Best for: very good tapas in a perfect setting.
Well located for: The Roman Theatre, Alcazaba, Gibralfaro and Malaga Cathedral.
Muelle Uno, Malaga’s port area
Well located for: Muelle Uno and all of the restaurants below are close to Malaguetta beach, Malaga lighthouse, Pompidou Centre, boat trips from the port, and Mirador Princess (Ferris wheel).
To tapas or not to tapas at Muelle Uno…
There’s no denying that Muelle Uno, Malaga’s port area, is a beautiful spot for a romantic dinner but that doesn’t necessarily make it the best choice for tapas in Malaga. The majority of the restaurants lining the port are international in flavour – burgers, generic Mediterranean, Indian, Mexican, Italian etc. So, for me, the port is a better stop for long lunches, post-beach eats and occasions where you’re all tapas-ed out (yes, it will happen; no, it’s not a real word). Couple that with the fact that most of the fun of tapas in Malaga is moving from bar to bar, Malaga centro (city centre) is a much better choice for tapas.
All that said – it is a beautiful spot for dinner and, joy of joys, one of my favourite tapas restaurants – Gorki – happens to have a sister restaurant at the port. Although I’ve only dined in the centro Gorki, I suspect the food will be as good. If you do want a one-restaurant tapas experience at the port, I’d recommend Gorki.
Hot sun, sea views, sand in the hair, sat in Spain – ordering a Greek salad seems like the obvious choice, right? Ok, maybe not but the light salads and grilled meat and seafood at Saloniki, coupled with the location, make this a wonderful lunch spot. Add a glass of cold white wine and you’re set for the perfect holiday lunch.
Best for: Greek food with sea views. A nice break from the heavier Spanish food options.
I was in two minds about recommending Amigos but I decided to include it because it offers some alternatives to tapas in Malaga. There are two Amigos restaurants in Malaga. I ate in the one in the city centre rather than by the port and wouldn’t recommend it because there are much better food options nearby. But, if you’re looking for a change of scene and cuisine, it’s not a bad option by the port. Amigos has a strange dual menu comprising Indian and Mexican. Having travelled extensively through Mexico, I can’t bear what I call ‘Fexican’ (fake Mexican) so I tried the Indiana food and it was tasty. It was the hostile waiter, who didn’t take kindly to a solo diner taking up a whole 2-person table early evening, that bothered me. Eat at the port, don’t eat alone and hopefully you won’t have to handle him slamming down plates and huffing at your presence.
Best for: Indian or Mexican food.
Ok, Spain is no Italy when it comes to pizza, so keep that in mind but the pizzas were gigantic, the service friendly, the prices low, the view excellent, and the pizzas fresh from a pizza oven. I didn’t try the pasta but looking at other people’s orders (my favourite ‘waiting for my food’ activity), they looked like gelatinous mounds making me pleased I’d gone for pizza.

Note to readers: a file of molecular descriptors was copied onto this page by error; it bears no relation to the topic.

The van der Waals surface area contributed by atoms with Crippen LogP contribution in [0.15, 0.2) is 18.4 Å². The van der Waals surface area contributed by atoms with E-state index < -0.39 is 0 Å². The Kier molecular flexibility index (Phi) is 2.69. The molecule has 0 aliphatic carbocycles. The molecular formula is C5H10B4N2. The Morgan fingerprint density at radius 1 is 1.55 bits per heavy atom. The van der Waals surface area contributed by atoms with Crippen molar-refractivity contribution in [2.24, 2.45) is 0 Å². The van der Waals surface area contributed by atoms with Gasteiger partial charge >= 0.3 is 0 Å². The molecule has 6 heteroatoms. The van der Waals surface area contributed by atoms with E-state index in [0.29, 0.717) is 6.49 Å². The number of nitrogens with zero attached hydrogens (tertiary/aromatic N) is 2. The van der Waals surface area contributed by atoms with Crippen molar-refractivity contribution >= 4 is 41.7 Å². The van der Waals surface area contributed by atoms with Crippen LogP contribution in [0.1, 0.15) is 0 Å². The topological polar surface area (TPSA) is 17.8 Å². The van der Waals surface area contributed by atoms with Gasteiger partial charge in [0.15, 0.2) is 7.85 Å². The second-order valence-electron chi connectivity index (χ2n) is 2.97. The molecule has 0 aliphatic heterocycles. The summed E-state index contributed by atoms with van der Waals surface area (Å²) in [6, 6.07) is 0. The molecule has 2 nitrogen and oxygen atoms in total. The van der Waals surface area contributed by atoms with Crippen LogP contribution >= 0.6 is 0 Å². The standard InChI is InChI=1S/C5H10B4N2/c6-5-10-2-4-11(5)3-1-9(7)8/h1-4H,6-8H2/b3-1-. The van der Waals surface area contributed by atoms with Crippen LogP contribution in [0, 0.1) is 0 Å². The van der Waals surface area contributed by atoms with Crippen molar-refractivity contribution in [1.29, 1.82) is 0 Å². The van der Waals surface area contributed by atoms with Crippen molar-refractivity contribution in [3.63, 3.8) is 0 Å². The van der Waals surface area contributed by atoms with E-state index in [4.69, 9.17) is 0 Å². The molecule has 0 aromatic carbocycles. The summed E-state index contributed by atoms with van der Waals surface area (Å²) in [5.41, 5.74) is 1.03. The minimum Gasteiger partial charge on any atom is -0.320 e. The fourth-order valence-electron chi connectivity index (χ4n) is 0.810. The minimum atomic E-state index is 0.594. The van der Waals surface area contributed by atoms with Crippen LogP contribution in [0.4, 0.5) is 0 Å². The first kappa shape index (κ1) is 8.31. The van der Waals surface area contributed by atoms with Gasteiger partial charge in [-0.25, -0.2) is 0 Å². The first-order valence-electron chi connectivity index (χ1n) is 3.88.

Best for: a quick bite after the beach; a lively lunch or dinner with friends when you don’t need high-quality Italian food; great for families too (there were colouring sheets and crayons that I wasn’t brave enough to play with even though I wanted to).
Beer – €1. Mini sandwich – €1. Snacks – €1. Salad – €1. You get the idea. 100 Montaditos is a Spanish institution serving up quick, cheap eats and beer, and its location just off the beach in Malaga makes it perfect for those in between meal munchies. Order at the counter and for a few euros you can fill your stomach/ top up your beer tank until your next meal.
Best for: quick, hyper cheap eats. If you’re in Malaga on a budget, you can have a whole night out here and you wouldn’t be eating terribly.
Quenching your thirst in Malaga – Belros, a candy shop at the port, on the way to the beach is one of the cheapest places to get water in Malaga. It’s only €1.50 for a 2-litre bottle. You’ll pay €1 for 500 ml almost everywhere else.
Most of the places I’ve mentioned above, at Muelle Uno, are non-tapas but there are other spots around the city. Here are a few alternatives.
I’ve only had good, authentic Mexican tacos in Europe twice and this was one of the locations (the other was in Madrid). I still find the price eye-watering compared to what I am used to paying in Mexico but that country got me hooked so badly, I’d probably hand over a month’s rent just to get a hit of al pastor without having to cross the Atlantic. Beware: this is traditional Mexican food, which is not to be confused with the Tex-Mex (Americanised Mexican food) that we most commonly get served in Europe. As far as I’m concerned, this is one of the best restaurants in Malaga, even if it’s not tapas.
Best for: excellent, authentic Mexican food. Try the tacos al pastor.
Well located for: The Museum of Glass and Crystal.
I kept meaning to visit La Fabrica but I ran out of time. However, it’s made it onto my list because it’s a microbrewery and gastro pub in the SoHo area of Malaga and it was always thriving when I walked past.
Best for: a beer and gastropub food in a city of wine and tapas. Beer tastings are available.
Well located for: The SoHo area of Malaga.
Las Papas del Museo
I accept that eating a baked potato as big as your head might not be on your Malaga food list in summer but in cooler weather, I’d highly recommend Las Papas as a tapas alternative in the city. There’s very little they won’t load into these soft, buttery spuds. Just don’t expect to be able to eat for half a day afterwards.
Best for: baked potatoes loaded with any food group you can imagine.
Well located for: Malaga centre.
Smooy and/or Llaollao – outside Italy, I’m a frozen yoghurt kind of girl (because I honestly don’t believe you can get good gelato outside the motherland). Although both of these frozen yoghurt spots are chains, it doesn’t make their offerings any less delicious. My favourite: topped with dulce de leche.
Kebabs on Calle Calderia – forgive my vagueness but I’m not sure this place even has a name. A small hole-in-the-wall kebab shop on Calle Calderia serves up a divine bundle of carved meat, salad and hot sauce for just a few euros. I’m drooling right now just thinking about it.
Healthy Food in Malaga
I first tasted poke in its native land, Hawaii, and I’m thrilled that this ultra-healthy dish is becoming more widely available. Don’t know what it is? Poke is raw fish like tuna and salmon marinated in flavours like ginger and soy, served on a bed of rice or with vegetables. Think of it as a big sushi bowl. Cooked fish and meat versions are also available as well as burgers.